There are many subspecies of racers, each of which have very different ranges.
The Great Basin Spadefoot can emit a smell when picked up that is similar to peanuts that can also make you sneeze!
The Oregon Spotted Frog is currently very threatened in Washington state, having disappeared from 70-90% of their range.
Northern Leopard Frog populations were once widespread throughout the northern U.S. and Canada, but current populations are decreasing.
Thought to hibernate in mud under water, there is evidence that Columbia Spotted Frogs actually move around under the ice in winter.
Various natural plant products are alleged to repel spiders. There is no evidence that spiders can even smell them.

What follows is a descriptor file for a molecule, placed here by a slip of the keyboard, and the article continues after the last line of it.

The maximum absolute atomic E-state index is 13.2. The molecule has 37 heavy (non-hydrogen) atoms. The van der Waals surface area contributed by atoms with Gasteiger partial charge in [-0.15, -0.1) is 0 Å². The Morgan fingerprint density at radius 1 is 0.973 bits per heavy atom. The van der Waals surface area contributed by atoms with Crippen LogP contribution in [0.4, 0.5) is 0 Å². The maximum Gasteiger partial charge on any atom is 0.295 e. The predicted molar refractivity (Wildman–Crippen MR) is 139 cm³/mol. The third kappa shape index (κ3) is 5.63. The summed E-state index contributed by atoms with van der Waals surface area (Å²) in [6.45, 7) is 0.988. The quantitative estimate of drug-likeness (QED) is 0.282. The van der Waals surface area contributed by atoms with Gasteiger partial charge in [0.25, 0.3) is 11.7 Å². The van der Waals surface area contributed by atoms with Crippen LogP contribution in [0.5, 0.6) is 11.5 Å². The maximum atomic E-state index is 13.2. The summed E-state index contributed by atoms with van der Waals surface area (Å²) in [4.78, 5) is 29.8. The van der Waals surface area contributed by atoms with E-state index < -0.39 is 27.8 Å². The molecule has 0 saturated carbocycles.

The Green Frog has been introduced into two areas in Washington State—Toad Lake in Whatcom County and Lake Gillette in Stevens County.
Very widespread and persistent legends of spider eggs hatching under human skin, contradict all we know of spider behavior and abilities.
Contrary to urban legend, spiders are not able to lay their eggs inside the skins of ripe banana fruit.
American Bullfrogs are an introduced species in Washington State, originally found only to the east of the Rocky Mountains.
Cascades Frogs prefer quiet water sources including ponds, lakes, marshes or slow moving streams at low elevations.